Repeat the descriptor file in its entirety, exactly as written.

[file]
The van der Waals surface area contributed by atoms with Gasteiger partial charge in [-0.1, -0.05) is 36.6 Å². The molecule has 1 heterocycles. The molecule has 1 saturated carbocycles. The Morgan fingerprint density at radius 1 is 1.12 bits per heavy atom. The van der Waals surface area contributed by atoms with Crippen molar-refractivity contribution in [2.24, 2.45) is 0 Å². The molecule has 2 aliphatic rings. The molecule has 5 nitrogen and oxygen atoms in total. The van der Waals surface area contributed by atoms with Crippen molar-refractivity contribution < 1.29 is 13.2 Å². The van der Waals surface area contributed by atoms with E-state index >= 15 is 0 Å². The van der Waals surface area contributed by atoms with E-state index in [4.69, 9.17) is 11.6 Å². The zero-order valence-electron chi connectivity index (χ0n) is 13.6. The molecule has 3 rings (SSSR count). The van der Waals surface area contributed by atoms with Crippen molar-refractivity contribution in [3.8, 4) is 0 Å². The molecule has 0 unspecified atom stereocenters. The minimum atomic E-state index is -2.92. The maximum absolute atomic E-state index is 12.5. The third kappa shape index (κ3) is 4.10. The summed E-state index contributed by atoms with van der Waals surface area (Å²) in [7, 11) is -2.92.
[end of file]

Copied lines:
The van der Waals surface area contributed by atoms with Gasteiger partial charge in [-0.1, -0.05) is 36.6 Å². The molecule has 1 heterocycles. The molecule has 1 saturated carbocycles. The Morgan fingerprint density at radius 1 is 1.12 bits per heavy atom. The van der Waals surface area contributed by atoms with Crippen molar-refractivity contribution in [2.24, 2.45) is 0 Å². The molecule has 2 aliphatic rings. The molecule has 5 nitrogen and oxygen atoms in total. The van der Waals surface area contributed by atoms with Crippen molar-refractivity contribution < 1.29 is 13.2 Å². The van der Waals surface area contributed by atoms with E-state index >= 15 is 0 Å². The van der Waals surface area contributed by atoms with E-state index in [4.69, 9.17) is 11.6 Å². The zero-order valence-electron chi connectivity index (χ0n) is 13.6. The molecule has 3 rings (SSSR count). The van der Waals surface area contributed by atoms with Crippen molar-refractivity contribution in [3.8, 4) is 0 Å². The molecule has 0 unspecified atom stereocenters. The minimum atomic E-state index is -2.92. The maximum absolute atomic E-state index is 12.5. The third kappa shape index (κ3) is 4.10. The summed E-state index contributed by atoms with van der Waals surface area (Å²) in [7, 11) is -2.92.